Evaluation

Question 1

Critical thinking involves _________, evaluating and rationalising information __________.

Correct Answer:
analysing and objectively
Answer Description:
Critical thinking involves analyzing, evaluating, and rationalizing information objectively.

Question 2

When analyzing information what should you do?

A. Focus on the facts
B. Remain objective
C. Work out what’s relevant
Correct Answer:
A. Focus on the facts
B. Remain objective
C. Work out what’s relevant
Answer Description:
When analyzing information work out what’s relevant, focus on the facts, and remain objective.

Question 3

Is it ok to challenge information?

A. Yes, of course
B. No, take it at face value
Correct Answer:
A. Yes, of course
Answer Description:
You should be willing to challenge information. While it may seem controversial, it’s essential to the creative and innovative mindset of a critical thinker.

Question 4

“Emotion is the enemy of reason.”
Is this statement true or false?

A. True
B. False
Correct Answer:
A. True
Answer Description:
Emotion is the enemy of reason. It’s important to keep your emotions in check and reach a conclusion based on facts, not feelings. A good critical thinker has the self-awareness to know the difference between a rational thought based on careful consideration and an emotional response based on personal bias.

Question 5

One of the most important aspects of critical thinking is…

A. Hindsight
B. Foresight
C. Insight
Correct Answer:
B. Foresight
Answer Description:
One of the most important aspects of critical thinking is the ability to think ahead and anticipate what could happen or be needed in the future. By using foresight, you can identify the problem, weigh up the pros and cons and predict the likely outcomes of the various options, to make a well-informed decision.

Tips to takeaway

  • Keep an open mind.
  • Focus on the facts.
  • Challenge the status quo.

Note

A key skill that enables you to think clearly and distill complexity, critical thinking is the process of analyzing, evaluating, and rationalizing information objectively.

In an ever-changing environment where many people experience information overload, critical thinkers can better navigate complex situations by questioning and challenging information, drawing their own conclusions, and make confident decisions.

So, what are the benefits of critical thinking?

Well, practicing critical thinking enables you to assess and consider different approaches to most effectively solve problems.

Critical thinkers will rigorously question ideas rather than simply accepting them at face value. As problems become more complicated, critical thinking can help you to weigh up the pros and cons to reach an objective conclusion.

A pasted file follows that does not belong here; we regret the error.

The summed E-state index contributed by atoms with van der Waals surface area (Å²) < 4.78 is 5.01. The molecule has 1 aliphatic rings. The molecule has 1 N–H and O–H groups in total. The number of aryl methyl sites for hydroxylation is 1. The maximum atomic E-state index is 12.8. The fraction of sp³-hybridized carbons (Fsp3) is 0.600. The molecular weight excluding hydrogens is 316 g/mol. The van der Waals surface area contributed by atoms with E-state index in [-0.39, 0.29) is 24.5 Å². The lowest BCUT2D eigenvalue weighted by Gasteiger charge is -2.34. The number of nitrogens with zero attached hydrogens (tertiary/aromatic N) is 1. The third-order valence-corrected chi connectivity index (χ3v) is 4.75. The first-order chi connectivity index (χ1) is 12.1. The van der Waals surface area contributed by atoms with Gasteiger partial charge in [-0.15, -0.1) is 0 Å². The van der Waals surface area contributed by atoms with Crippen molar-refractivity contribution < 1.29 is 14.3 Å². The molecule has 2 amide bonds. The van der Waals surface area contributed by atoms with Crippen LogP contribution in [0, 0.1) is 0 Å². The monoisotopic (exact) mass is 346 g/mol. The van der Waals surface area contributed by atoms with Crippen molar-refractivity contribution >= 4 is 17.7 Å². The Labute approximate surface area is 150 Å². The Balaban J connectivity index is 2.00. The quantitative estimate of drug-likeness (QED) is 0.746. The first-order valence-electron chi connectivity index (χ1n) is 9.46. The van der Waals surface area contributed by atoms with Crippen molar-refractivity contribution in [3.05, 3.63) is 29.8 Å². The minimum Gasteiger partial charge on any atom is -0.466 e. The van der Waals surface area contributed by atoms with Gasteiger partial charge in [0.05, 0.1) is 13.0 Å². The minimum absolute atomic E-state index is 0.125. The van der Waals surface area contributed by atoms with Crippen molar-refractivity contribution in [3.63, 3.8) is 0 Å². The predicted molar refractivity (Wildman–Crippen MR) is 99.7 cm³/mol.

As such, thinking critically can actually be a significant time-saver as you learn to successfully filter out irrelevant information and identify what’s important.

This, in turn, can make critical thinkers more effective communicators, able to competently express consistent and relevant points which support their theory or idea.

What’s more, demonstrating your ability to make well-informed arguments to support your decisions will increase your overall credibility and instill confidence in others.

So, how can you become a critical thinker?

Well, to delve deeper and discover more, it’s important to first have an open and inquisitive mind, being willing to ask questions such as what, why, where, which, when, and how?

When asking questions, be mindful of your tone to ensure your conversation doesn’t become an interrogation! Sometimes, it can help to explain why you’re asking questions and what you’re hoping to achieve.

Be willing to challenge existing ideas and concepts as this is the key to maintaining the creative and innovative mindset of a critical thinker.

When faced with a problem, critical thinkers must remain as objective as possible when looking at information and be sure to focus on the facts. Try to see the bigger picture when analyzing information and take time to look at things from every angle.

When you’ve gathered all the facts, stop and consider how relevant the information actually is. Is it actually useful or could it be distracting from a more pertinent point? Critical thinking takes all information into account but sifts through to focus on and explore what is most relevant to the problem at hand.

As a critical thinker, it’s important to remember that people are often driven by emotional, spontaneous, and unconscious behavior. As such, it’s important to be aware of your own inner biases that could affect your decision-making and point of view when evaluating facts.

It can be difficult to apply cool logic and think critically when you’re tired, stressed, or angry so try to keep your emotions in check when approaching problems to ensure your mindset is
open and rational.

If you do find yourself overcome with emotion or feeling pushed into making a decision, give yourself the time and space to think and gain perspective of the situation before proceeding.

In summary…

Critical thinking is the application of logic to make better decisions and is a highly valuable skill in the workplace, as you analyze and evaluate information, focus on the facts, ask questions and remain objective.